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actions Adam Smith admit adopted anger animal antepenult arise attempt attend authority benevolent Bishop Butler Black Act capital punishments cause character conduct consequence constitution convicts crimes and punishments criminal law death defence degree Deity delinquent délit deter directed discovered divine effect employ enable encrease established evil executed exist feelings Gisborne guilt heinous human law improvement infliction injury instincts judge Jurisprudence jury justice justify labour legislation legislature lence mankind means ment mind moral motives murder nature nerally ness never nishment object offences opinions ourselves pain passion peine penal penal law penalties persons Philosophy political practice prevention of crimes principles prison protection question racter reason reformation regard regulations relation remark retribution revenge rized rules says sense sentence sion Sir Samuel Romilly society species statute suffering ther thing tion truth ture Twelve Tables vice virtue virtuous
Page iv - Behold, thou hast driven me out this day from the face of the earth ; and from thy face shall I be hid ; and I shall be a fugitive and a vagabond in the earth ; and it shall come to pass, that every one that findeth me shall slay me.
Page 51 - ... and it is the chief business of philosophers to regard the general course of things. I may add, that it is also the chief business of politicians; especially in the domestic government of the state, where the public good, which is, or ought to be their object, depends on the concurrence of a multitude of causes; not, as in foreign politics, on accidents and chances, and the caprices of a few persons.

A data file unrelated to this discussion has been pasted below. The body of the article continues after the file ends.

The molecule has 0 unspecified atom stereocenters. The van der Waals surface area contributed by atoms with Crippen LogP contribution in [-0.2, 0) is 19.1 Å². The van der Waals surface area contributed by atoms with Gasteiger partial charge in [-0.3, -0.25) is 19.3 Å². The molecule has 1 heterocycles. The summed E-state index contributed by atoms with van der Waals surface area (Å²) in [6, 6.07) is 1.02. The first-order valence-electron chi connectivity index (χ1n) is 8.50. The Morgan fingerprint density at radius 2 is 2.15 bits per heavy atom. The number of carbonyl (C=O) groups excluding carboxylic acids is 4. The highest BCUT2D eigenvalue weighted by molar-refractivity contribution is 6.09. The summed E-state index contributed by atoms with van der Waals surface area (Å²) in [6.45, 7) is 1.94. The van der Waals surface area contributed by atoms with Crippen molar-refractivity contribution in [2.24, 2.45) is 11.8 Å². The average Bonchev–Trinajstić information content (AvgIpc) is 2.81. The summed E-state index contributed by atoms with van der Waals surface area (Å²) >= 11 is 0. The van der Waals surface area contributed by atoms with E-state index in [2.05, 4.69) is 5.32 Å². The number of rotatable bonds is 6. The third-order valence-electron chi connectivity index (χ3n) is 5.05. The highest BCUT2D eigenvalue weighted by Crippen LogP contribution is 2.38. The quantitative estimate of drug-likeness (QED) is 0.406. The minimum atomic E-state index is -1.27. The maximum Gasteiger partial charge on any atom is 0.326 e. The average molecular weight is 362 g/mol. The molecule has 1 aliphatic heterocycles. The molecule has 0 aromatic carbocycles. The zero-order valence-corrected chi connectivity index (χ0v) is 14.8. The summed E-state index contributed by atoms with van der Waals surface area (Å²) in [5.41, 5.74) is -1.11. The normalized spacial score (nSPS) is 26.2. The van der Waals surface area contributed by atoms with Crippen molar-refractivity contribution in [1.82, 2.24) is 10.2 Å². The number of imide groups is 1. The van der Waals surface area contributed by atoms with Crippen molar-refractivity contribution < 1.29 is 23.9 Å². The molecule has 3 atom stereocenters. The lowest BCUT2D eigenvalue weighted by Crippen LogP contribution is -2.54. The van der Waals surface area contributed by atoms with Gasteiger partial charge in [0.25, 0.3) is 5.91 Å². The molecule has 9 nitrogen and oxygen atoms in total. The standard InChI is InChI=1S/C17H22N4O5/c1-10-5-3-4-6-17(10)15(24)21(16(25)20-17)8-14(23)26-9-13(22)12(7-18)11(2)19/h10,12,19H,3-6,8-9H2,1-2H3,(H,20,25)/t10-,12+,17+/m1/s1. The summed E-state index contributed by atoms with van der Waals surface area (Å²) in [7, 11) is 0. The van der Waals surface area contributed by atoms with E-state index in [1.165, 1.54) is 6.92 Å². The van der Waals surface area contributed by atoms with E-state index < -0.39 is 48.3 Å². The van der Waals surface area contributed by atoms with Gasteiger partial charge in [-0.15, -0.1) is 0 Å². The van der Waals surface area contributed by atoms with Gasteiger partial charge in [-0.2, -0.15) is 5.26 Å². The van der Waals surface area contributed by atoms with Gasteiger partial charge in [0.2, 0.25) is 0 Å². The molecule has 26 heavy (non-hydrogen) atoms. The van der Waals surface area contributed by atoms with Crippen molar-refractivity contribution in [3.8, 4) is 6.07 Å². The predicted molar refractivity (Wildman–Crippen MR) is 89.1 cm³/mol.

Page 200 - ... dépendre la plénitude et la suffisance d'une preuve. Elle leur prescrit de s'interroger euxmêmes dans le silence et le recueillement , et de chercher dans la sincérité de leur conscience , quelle impression ont faite sur leur raison les preuves rapportées contre l'accusé, et les moyens de sa défense. La loi ne leur dit point : Vous tiendrez pour vrai tout fait attesté par tel ou tel nombre de témoins...
Page 6 - They must pry into the secret recesses of the human heart, and become well acquainted with the whole, moral world, that they may discover the abstract...
Page 190 - Then said Joab, I may not tarry thus with thee. And he took three darts in his hand, and thrust them through the heart of Absalom, while he was yet alive in the midst of the oak.
Page 51 - When a man deliberates concerning his conduct in any particular affair, and forms schemes in politics, trade, economy, or any business in life, he never ought to draw his arguments too fine, or connect too long a chain of consequences together. Something is sure to happen, that will disconcert his reasoning, and produce an event different from what he expected. But when we reason upon general subjects...
Page iv - ... observe the analogy of nature. For, of the numerous seeds of vegetables and bodies of animals, which are adapted and put in the way, to improve to such a point or state of natural maturity and perfection, W7e do not see perhaps that one in a million actually does.
Page 51 - But however intricate they may seem, it is certain, that general principles, if just and sound, must always prevail in the general course of things, though they may fail in particular cases ; and it is the chief business of philosophers to regard the general course of things.
Page 75 - The reason and end for which man was made thus liable to this passion, is, that he might be better qualified to prevent, and likewise (or perhaps chiefly) to resist and defeat sudden force, violence, and opposition, considered merely as * Ephes. iv. 26. such, and without regard to the fault or demerit of him who is the author of them.